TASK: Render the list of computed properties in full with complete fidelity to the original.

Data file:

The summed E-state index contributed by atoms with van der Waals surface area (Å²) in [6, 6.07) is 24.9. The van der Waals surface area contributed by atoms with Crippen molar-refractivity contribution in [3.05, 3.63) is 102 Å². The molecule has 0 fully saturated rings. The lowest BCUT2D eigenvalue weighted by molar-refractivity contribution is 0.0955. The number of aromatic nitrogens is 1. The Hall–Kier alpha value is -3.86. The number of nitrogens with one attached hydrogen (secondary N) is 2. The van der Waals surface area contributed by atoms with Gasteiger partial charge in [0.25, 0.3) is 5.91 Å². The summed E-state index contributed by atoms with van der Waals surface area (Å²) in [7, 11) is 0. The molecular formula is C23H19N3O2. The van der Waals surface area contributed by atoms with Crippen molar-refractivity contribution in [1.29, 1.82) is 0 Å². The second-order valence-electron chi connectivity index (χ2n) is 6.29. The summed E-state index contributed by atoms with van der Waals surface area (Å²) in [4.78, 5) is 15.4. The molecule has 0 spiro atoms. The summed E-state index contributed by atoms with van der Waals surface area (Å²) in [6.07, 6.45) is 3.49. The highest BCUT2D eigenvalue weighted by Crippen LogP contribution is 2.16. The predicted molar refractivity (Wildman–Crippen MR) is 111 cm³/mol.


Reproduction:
The summed E-state index contributed by atoms with van der Waals surface area (Å²) in [6, 6.07) is 24.9. The van der Waals surface area contributed by atoms with Crippen molar-refractivity contribution in [3.05, 3.63) is 102 Å². The molecule has 0 fully saturated rings. The lowest BCUT2D eigenvalue weighted by molar-refractivity contribution is 0.0955. The number of aromatic nitrogens is 1. The Hall–Kier alpha value is -3.86. The number of nitrogens with one attached hydrogen (secondary N) is 2. The van der Waals surface area contributed by atoms with Gasteiger partial charge in [0.25, 0.3) is 5.91 Å². The summed E-state index contributed by atoms with van der Waals surface area (Å²) in [7, 11) is 0. The molecular formula is C23H19N3O2. The van der Waals surface area contributed by atoms with Crippen molar-refractivity contribution in [1.29, 1.82) is 0 Å². The second-order valence-electron chi connectivity index (χ2n) is 6.29. The summed E-state index contributed by atoms with van der Waals surface area (Å²) in [4.78, 5) is 15.4. The molecule has 0 spiro atoms. The summed E-state index contributed by atoms with van der Waals surface area (Å²) in [6.07, 6.45) is 3.49. The highest BCUT2D eigenvalue weighted by Crippen LogP contribution is 2.16. The predicted molar refractivity (Wildman–Crippen MR) is 111 cm³/mol.